Welcome to the first in my series of articles, helping you to prepare for difficult questions in interviews.

 

I help lots of accountancy students get their first job in finance and one of the things that most candidates worry about is interviews, and in particular how to handle difficult questions. Every interview is different and you will have to think on your feet (and don’t be afraid to take few seconds to consider each question before giving your answer), there are however some questions that every interviewer has up there sleeve. In this series of articles I will go through these questions and explain how you should prepare for them so your interview stands out from the crowd.

Number 1 – Where do you see yourself in 5 years time?

I know a lot of people have a funny quip that they would use to respond to this question, such as “Having your job”, “owning the company”, “or retired on a beach”! While you feel these may show your ambition or raise a smile on the face of the interviewer, they will have heard these answers before and you have just missed a real opportunity to explain what drives you and whether this fits what your potential new employer is looking for.

Personally I love this question as I have always had a clear idea of what I want to achieve in the  next 5-year window and I really wouldn’t want to work for a company that isn’t going to help me to develop. So if this question comes up I am really honest and explain what my goals are.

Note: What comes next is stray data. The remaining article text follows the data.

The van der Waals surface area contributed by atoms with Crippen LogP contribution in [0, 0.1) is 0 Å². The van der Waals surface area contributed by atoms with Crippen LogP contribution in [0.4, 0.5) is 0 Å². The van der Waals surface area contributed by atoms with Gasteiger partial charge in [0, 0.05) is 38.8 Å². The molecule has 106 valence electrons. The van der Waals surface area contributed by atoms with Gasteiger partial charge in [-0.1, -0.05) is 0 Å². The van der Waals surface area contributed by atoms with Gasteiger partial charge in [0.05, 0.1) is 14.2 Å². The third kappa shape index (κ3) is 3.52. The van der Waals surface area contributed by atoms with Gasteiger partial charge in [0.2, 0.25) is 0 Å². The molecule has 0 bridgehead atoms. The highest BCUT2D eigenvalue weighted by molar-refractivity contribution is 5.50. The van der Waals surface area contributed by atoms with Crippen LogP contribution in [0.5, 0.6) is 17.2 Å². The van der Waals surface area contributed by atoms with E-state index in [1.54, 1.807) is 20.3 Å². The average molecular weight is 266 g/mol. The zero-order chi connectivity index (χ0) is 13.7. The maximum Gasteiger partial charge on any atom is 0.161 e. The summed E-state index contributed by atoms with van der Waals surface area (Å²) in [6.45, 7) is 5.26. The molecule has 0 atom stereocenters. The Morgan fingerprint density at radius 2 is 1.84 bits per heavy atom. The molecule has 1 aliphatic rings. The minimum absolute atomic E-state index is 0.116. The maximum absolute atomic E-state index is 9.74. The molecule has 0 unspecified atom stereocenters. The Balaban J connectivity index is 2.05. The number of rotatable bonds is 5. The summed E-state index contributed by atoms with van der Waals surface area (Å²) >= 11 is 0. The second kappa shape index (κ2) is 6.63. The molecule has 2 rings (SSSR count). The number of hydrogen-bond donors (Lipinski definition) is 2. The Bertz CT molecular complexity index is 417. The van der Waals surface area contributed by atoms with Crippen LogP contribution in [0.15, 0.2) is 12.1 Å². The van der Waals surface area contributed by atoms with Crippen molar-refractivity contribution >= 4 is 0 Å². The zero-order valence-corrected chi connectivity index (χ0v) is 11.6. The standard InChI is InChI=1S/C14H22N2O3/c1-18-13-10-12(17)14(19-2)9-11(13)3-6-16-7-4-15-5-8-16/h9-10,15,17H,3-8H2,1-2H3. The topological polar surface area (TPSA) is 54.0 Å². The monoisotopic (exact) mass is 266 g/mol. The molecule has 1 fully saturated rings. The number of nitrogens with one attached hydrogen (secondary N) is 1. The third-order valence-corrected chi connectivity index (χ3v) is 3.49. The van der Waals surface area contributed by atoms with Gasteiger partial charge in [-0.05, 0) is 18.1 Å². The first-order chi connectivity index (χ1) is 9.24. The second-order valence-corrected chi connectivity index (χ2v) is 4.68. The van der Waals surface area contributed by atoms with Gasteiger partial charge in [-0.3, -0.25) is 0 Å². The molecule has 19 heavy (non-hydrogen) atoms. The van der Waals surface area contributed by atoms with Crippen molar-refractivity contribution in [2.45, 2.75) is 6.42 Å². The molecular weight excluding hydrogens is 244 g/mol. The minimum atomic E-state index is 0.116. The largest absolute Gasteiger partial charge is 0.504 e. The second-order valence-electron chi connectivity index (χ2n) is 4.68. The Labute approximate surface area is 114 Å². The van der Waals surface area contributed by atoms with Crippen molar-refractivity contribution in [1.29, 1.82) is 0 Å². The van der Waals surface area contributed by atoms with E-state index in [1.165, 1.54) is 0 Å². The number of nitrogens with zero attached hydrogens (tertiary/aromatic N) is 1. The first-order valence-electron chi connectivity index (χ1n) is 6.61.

When I started my career in finance at 21 I had some very clear 5-year plans:

  • Become a qualified Accountant
  • To be managing a group of people
  • Earn the same number of thousands of pounds as my age (£26,000 when I turned 26)

So when it came to job hunting I was only interested in a position that would help me to achieve these aims. In an interview I would explain what I wanted to achieve and then ask back “is this what you would expect for someone in this role?” If the answer is yes then brilliant, if it is no then the chances are the role is not the right fit so both of us know that the process will not need to go any further.

I recognise that not everyone has such a clear set of aims or goal so I would encourage you to think carefully about this, spending some time working out what you want to achieve in the next five years:

  • Do you want progression in a career? (it is ok to say that you are looking for a steady job)
  • Do you want to be a leader? (it is ok to say that you aren’t interested in management)
  • Do you want to add to your skills?
  • Would you want to work in a different location?
  • Do you want your own business?
  • What about fitness and lifestyle goals?

Spend some time over the coming weeks developing and refining these goals. What do you want your life to look like in 5 years’ time, is it achievable, how are you going to achieve it?

This will mean that when this question comes up you can be really honest and what most interviewers love to hear is an honest, heartfelt answer to a question.

Happy interviewing!

 

David Malthouse, Managing Director at First Intuition

 

 

 

 

 

 

 

 

 

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